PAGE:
In the consulting work that my colleagues and I do, we almost always find simple steps that corporate and physical security departments can take to better align themselves with IT. However, I recently realized that it is wrong to think of the IT policies and practices as “rules to follow” or “hoops to jump through” — phrasing it this way conceals an important point: the IT policies and practices are what company management has approved and mandated for security and cost-effectiveness reasons.
Applying the IT policies to your physical security technology means improving how you do things for your department and your overall organization’s benefit. That’s what this question and answer relates to:
Q:I have been reading about the importance of aligning our security department with the IT department; but, since we don’t have any ongoing or upcoming technology projects, I don’t know whom to talk to about what. Are there any common starting points for such discussions?
A: There definitely are, and once you get collaboration going, you will find plenty of common ground.
IT departments have been dealing with computer and network technology for decades, and have learned — often the hard way — how to manage technology deployments and take care of the technology in place to get the maximum performance with minimum effort and cost. Using their policies can help you get more for your technology money, and help you obtain beneficial resources from outside your department — essentially they get more results with less effort. A good starting point is to find relevant IT policy documents and figure out how they can apply to electronic security systems and the data they generate.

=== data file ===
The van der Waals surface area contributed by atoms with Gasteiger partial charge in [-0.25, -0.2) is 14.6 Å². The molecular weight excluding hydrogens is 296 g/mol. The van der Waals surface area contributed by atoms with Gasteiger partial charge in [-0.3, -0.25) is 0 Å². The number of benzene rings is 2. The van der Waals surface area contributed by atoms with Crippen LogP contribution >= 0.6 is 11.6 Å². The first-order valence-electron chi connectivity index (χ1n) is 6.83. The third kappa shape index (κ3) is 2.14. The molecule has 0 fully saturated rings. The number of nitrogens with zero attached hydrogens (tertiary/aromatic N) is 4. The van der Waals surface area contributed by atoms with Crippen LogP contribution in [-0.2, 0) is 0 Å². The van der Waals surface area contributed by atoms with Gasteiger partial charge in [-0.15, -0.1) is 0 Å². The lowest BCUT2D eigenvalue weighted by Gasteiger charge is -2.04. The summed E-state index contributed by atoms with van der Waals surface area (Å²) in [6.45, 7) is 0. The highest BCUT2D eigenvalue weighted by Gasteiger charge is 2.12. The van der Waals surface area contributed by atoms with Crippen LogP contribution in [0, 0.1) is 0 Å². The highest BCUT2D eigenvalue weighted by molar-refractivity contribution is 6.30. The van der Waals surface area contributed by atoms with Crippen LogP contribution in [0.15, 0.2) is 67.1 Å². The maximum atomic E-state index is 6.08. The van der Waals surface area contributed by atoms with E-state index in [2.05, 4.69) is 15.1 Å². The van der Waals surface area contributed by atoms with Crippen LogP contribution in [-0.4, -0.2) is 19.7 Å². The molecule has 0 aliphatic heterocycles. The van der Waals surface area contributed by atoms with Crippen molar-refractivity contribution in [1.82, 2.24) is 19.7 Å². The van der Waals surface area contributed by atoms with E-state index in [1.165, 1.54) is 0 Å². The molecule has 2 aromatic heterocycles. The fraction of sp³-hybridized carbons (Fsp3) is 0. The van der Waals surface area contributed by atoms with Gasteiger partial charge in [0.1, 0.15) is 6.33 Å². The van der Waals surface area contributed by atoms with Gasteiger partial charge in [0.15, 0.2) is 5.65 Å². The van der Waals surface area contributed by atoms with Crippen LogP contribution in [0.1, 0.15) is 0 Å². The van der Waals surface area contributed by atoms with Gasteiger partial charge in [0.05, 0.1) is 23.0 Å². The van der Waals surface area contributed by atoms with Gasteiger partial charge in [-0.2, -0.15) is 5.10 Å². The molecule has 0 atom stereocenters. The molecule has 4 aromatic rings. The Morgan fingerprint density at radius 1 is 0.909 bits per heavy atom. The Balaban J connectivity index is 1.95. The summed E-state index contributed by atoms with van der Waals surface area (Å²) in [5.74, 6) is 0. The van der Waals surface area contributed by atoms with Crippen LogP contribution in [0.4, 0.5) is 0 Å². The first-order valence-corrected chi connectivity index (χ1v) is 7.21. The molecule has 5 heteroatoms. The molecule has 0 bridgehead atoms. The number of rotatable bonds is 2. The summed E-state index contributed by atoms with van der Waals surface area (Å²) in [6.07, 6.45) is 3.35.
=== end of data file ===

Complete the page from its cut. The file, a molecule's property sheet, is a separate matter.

Typically, each policy will spell out whom the document applies to, the roles, responsibilities, rights and privileges involved, along with any specific requirements. Usually, the documents contain a glossary clarifying exactly what IT means by a particular word or phrase — that data alone is valuable.
IT departments have become much more adept than most security departments at managing technology and ensuring that it performs the way it needs to, and managing enterprise-scale deployments in a cost-effective manner. This is because they have so much critical technology to deal with, and almost all of it is enterprise-wide in its use. This can make outage impacts enterprise-wide, having a much greater impact than, for example, a single card reader failing. This doesn’t mean IT never has problems, but it does mean that they minimize the number and impact of problems that might occur.
The cost-effective aspect of technology deployment is an area where Security can usually make improvements. For example, many security departments don’t have up-to-date, as-built drawings for its systems. As a result, troubleshooting and repairs take longer and cost more than they should. Planning technology changes (not rip-and-replace) is more trouble and takes more time, because all the information needed is not readily at hand.
Electronic physical security systems are classified as “critical systems” — if yours are not, they should be! Thus, there is an IT policy that can help improve technology deployments; in fact, there is usually at least one policy that actually makes it a company requirement to have updated as-builts, backups of system and device configurations, and so on. This IT policy is typically called Configuration Management or Production Change Control. It includes: keeping good records for and good control over what systems are in production use; and how to plan and manage updates and upgrades. Typically, correct application of this company policy will beneficially impact system documentation, maintenance contracts with service providers, and the planning and execution of technology updates and upgrades — all in the direction of making security technology deployments less troublesome and more cost-effective.